Summer is here and so, too, are the picnics, barbecues, and pool parties that challenge our best intentions to eat a healthy diet filled with nutrient-rich foods.
For many Americans, it just doesn’t feel like a summer soiree without a sizzling steak, a juicy burger, or a plump brat fresh off the grill. But it doesn’t have to be that way.
“The American diet typically consists of large portions, high fat, and high cholesterol foods, all of which may lead to chronic disease,” says Lauren McCarthy, MS, registered dietitian at Methodist Mansfield Medical Center.
She suggests some more mindful food alternatives with nutrient-dense ingredients that can be just as tasty as the usual summer fare.
“That will satisfy our cravings and help improve our health,” she says. “This can make eating healthy fun and not feel like a chore.”
SKEWER THAT STEAK
Steak may be rich in protein and iron, but overindulging can increase your risk of coronary heart disease, high blood pressure, type II diabetes, and cancer, according to the National Institutes of Health.
Picker a leaner cut and control your portion size by skewering steak on a shish kebab, or choose a healthier, leaner protein entirely, like seafood or poultry.
“Pairing lean meats with fresh veggies will make the perfect shish kabob,” McCarthy says.
BISON OVER HIGH-FAT BEEF
As delicious as grilled burgers are, they are high in fat content, which may contribute to raising bad cholesterol and the risk for heart disease.
McCarthy suggests swapping out ground beef for ground bison to make a grilled burger that contain more protein and about half the saturated fat. Plus, bison meat is filled with essential minerals, including zinc and B vitamins, which support our metabolism and overall health. Also, consider swapping out white hamburger buns for whole-grain instead.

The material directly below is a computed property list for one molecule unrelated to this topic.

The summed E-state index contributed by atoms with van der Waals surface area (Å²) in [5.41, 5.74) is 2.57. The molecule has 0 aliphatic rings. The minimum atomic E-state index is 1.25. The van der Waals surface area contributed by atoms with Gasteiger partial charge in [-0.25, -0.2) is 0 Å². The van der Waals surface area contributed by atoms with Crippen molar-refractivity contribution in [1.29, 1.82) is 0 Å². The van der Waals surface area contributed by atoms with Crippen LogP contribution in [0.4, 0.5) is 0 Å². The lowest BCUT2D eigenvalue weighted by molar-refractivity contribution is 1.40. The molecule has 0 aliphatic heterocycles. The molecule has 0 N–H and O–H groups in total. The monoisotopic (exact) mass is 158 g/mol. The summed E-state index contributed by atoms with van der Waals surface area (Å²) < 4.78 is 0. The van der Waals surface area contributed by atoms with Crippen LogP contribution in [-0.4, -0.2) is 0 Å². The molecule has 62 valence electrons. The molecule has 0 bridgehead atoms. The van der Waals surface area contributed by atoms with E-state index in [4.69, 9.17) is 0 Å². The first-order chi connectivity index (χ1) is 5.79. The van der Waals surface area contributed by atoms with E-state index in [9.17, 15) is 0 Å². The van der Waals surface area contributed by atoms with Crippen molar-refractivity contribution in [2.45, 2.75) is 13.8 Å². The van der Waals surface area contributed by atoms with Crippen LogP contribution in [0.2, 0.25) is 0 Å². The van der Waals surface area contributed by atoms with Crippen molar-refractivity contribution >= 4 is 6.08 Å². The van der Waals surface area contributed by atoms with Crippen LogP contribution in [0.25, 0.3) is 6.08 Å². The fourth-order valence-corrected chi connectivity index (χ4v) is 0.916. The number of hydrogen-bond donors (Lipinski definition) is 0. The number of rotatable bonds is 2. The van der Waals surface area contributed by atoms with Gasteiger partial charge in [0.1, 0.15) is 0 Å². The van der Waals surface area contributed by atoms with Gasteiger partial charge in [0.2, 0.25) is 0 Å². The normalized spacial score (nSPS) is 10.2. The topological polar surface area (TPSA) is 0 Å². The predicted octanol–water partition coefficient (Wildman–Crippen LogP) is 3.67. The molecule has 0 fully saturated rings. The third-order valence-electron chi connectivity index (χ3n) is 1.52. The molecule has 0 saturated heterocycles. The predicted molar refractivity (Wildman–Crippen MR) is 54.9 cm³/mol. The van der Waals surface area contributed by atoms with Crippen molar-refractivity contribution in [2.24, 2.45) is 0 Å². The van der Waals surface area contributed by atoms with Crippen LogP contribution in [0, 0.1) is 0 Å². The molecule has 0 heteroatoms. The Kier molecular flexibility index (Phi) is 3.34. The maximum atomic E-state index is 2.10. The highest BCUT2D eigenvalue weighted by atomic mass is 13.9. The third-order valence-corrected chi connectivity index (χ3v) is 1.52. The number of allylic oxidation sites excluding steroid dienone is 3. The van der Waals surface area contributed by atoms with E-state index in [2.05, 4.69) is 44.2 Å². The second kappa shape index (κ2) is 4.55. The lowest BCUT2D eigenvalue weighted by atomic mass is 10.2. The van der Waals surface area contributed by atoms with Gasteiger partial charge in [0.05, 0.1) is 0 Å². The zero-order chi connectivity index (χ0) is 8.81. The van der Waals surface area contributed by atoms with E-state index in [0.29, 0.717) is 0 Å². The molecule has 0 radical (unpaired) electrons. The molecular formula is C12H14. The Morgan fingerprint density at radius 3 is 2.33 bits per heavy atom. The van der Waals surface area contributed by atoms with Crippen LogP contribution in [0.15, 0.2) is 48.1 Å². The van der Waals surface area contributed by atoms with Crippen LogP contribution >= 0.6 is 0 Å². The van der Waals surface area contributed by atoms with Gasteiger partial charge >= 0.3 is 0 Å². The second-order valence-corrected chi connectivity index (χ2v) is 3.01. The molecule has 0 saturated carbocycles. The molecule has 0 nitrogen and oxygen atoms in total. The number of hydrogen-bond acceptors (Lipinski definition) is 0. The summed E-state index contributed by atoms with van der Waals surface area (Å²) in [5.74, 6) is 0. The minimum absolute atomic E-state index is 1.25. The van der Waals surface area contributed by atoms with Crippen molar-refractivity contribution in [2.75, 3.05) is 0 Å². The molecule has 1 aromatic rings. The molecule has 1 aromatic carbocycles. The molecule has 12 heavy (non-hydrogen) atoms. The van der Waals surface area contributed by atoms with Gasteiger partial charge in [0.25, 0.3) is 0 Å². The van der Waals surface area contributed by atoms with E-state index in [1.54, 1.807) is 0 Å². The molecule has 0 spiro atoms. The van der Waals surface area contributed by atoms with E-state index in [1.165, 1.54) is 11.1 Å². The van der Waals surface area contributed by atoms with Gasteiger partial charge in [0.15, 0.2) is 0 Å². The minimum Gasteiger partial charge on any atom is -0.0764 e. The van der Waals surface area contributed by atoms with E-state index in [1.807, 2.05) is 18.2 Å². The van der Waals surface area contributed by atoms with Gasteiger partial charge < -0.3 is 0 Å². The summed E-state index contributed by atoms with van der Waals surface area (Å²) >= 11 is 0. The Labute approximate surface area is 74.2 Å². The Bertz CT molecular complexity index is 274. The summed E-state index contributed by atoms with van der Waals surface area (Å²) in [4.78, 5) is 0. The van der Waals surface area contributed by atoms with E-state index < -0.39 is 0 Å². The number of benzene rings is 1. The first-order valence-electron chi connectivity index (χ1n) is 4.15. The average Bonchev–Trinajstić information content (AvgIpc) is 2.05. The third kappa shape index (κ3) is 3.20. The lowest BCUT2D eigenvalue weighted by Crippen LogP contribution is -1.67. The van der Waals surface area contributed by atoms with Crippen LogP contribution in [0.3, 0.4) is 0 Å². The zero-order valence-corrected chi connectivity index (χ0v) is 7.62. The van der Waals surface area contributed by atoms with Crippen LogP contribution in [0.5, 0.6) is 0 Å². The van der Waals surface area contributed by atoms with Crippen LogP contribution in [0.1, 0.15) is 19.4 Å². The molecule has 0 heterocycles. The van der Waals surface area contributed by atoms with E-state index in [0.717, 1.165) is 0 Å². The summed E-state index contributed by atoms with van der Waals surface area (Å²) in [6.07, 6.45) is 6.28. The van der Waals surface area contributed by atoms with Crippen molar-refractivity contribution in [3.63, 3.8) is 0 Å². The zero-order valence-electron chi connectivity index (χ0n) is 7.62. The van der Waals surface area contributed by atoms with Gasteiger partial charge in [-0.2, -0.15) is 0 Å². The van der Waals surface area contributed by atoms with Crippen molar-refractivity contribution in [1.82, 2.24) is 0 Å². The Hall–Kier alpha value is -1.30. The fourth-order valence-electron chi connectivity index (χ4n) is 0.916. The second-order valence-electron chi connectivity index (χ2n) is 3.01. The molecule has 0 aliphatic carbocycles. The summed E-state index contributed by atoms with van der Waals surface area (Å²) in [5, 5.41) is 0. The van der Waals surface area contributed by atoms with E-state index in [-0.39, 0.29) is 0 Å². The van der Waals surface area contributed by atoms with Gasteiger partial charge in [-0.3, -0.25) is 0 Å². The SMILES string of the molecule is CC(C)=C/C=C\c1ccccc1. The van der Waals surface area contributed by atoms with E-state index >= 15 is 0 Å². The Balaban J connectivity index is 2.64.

“This will add fiber to help you stay full longer and keep the digestive process on track,” McCarthy says.
A summer cookout just isn’t the same without dogs on the grill, so we’d never tell you to toss them from the menu. Just be mindful of the ingredients inside your frankfurters.
“When picking a more processed meat, be sure to check the nutrition label ingredients, fat and sodium content,” McCarthy says.
The American Heart Association recommends less than 2,300 milligrams of sodium per day to help reduce the risk for heart disease.
Try choosing a lower sodium option such as turkey, chicken, or even a plant-based hot dog.
Ordering a pizza on a hot summer night may be the easiest way to please everyone in the family, but it’s not the healthiest choice. Instead, try building your own pizza.
There are many ways to make a pizza that’s equal parts healthy and delicious. Load up your pie with lean proteins and fresh veggies, but McCarthy says it all starts with a healthy foundation: the crust.
“Whole-grain or cauliflower crusts provide a great way to consume more veggies and fiber to help maintain healthy blood sugar levels,” she says.
Finally, she says, try a gluten-free crust if you’re allergic or sensitive to the proteins found in wheat. “But be careful of cross-contamination with other foods that may contain these allergens,” she says.
We all scream for ice cream or any cool treat on a hot summer day, but satisfying our inner child comes at a price: a heaping helping of sugar and fat that, over time, could contribute to diabetes and cardiovascular disease.
Thankfully, there are healthier ways to enjoy a cold treat. Switch out ice cream for fruit ice pops, sorbets, or Italian ice. Homemade sweet treats can be just as refreshing as a sundae.
“Make your own whole-fruit ice pop and avoid store-bought versions that are filled with added sugars and corn syrup,” McCarthy says.
Apples, bananas, oranges, strawberries, and peaches all contain a good amount of fiber that will also make great ingredients for your next guilt-free summer treat.
“Swap a sugar-sweetened dessert with fresh fruits for a nutrient-dense and high fiber snack that will help you feel fuller longer,” McCarthy says.